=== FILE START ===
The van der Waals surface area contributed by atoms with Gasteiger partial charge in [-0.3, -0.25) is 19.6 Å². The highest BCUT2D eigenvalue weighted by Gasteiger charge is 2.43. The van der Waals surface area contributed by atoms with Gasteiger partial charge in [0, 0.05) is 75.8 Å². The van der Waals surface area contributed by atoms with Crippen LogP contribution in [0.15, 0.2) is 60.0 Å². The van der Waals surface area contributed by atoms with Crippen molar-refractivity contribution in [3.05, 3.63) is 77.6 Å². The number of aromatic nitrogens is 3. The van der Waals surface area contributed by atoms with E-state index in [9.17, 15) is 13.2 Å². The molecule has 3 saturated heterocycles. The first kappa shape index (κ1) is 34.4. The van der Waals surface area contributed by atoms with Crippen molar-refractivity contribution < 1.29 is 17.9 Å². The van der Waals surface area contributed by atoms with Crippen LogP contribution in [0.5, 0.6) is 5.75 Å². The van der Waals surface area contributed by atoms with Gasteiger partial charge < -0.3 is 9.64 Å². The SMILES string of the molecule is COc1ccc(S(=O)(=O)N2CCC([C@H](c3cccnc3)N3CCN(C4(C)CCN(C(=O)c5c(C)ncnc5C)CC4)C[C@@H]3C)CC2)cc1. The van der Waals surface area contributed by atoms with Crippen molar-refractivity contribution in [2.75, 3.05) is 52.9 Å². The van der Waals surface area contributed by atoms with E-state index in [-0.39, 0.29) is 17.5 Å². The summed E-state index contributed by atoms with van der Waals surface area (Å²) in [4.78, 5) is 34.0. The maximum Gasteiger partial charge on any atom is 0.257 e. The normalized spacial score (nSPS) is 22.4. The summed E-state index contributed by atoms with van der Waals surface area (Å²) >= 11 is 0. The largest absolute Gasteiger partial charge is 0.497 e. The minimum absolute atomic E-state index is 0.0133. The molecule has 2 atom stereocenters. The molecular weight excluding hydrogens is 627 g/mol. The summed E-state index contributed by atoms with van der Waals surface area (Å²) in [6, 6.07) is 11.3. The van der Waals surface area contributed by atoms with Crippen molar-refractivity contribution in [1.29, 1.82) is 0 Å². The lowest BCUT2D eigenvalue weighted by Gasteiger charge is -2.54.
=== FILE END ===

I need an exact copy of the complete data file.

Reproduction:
The van der Waals surface area contributed by atoms with Gasteiger partial charge in [-0.3, -0.25) is 19.6 Å². The highest BCUT2D eigenvalue weighted by Gasteiger charge is 2.43. The van der Waals surface area contributed by atoms with Gasteiger partial charge in [0, 0.05) is 75.8 Å². The van der Waals surface area contributed by atoms with Crippen LogP contribution in [0.15, 0.2) is 60.0 Å². The van der Waals surface area contributed by atoms with Crippen molar-refractivity contribution in [3.05, 3.63) is 77.6 Å². The number of aromatic nitrogens is 3. The van der Waals surface area contributed by atoms with E-state index in [9.17, 15) is 13.2 Å². The molecule has 3 saturated heterocycles. The first kappa shape index (κ1) is 34.4. The van der Waals surface area contributed by atoms with Crippen molar-refractivity contribution < 1.29 is 17.9 Å². The van der Waals surface area contributed by atoms with Crippen LogP contribution in [0.5, 0.6) is 5.75 Å². The van der Waals surface area contributed by atoms with Gasteiger partial charge < -0.3 is 9.64 Å². The SMILES string of the molecule is COc1ccc(S(=O)(=O)N2CCC([C@H](c3cccnc3)N3CCN(C4(C)CCN(C(=O)c5c(C)ncnc5C)CC4)C[C@@H]3C)CC2)cc1. The van der Waals surface area contributed by atoms with Crippen molar-refractivity contribution in [2.75, 3.05) is 52.9 Å². The van der Waals surface area contributed by atoms with E-state index in [-0.39, 0.29) is 17.5 Å². The summed E-state index contributed by atoms with van der Waals surface area (Å²) in [4.78, 5) is 34.0. The maximum Gasteiger partial charge on any atom is 0.257 e. The normalized spacial score (nSPS) is 22.4. The summed E-state index contributed by atoms with van der Waals surface area (Å²) >= 11 is 0. The largest absolute Gasteiger partial charge is 0.497 e. The minimum absolute atomic E-state index is 0.0133. The molecule has 2 atom stereocenters. The molecular weight excluding hydrogens is 627 g/mol. The summed E-state index contributed by atoms with van der Waals surface area (Å²) in [6, 6.07) is 11.3. The van der Waals surface area contributed by atoms with Crippen molar-refractivity contribution in [1.29, 1.82) is 0 Å². The lowest BCUT2D eigenvalue weighted by Gasteiger charge is -2.54.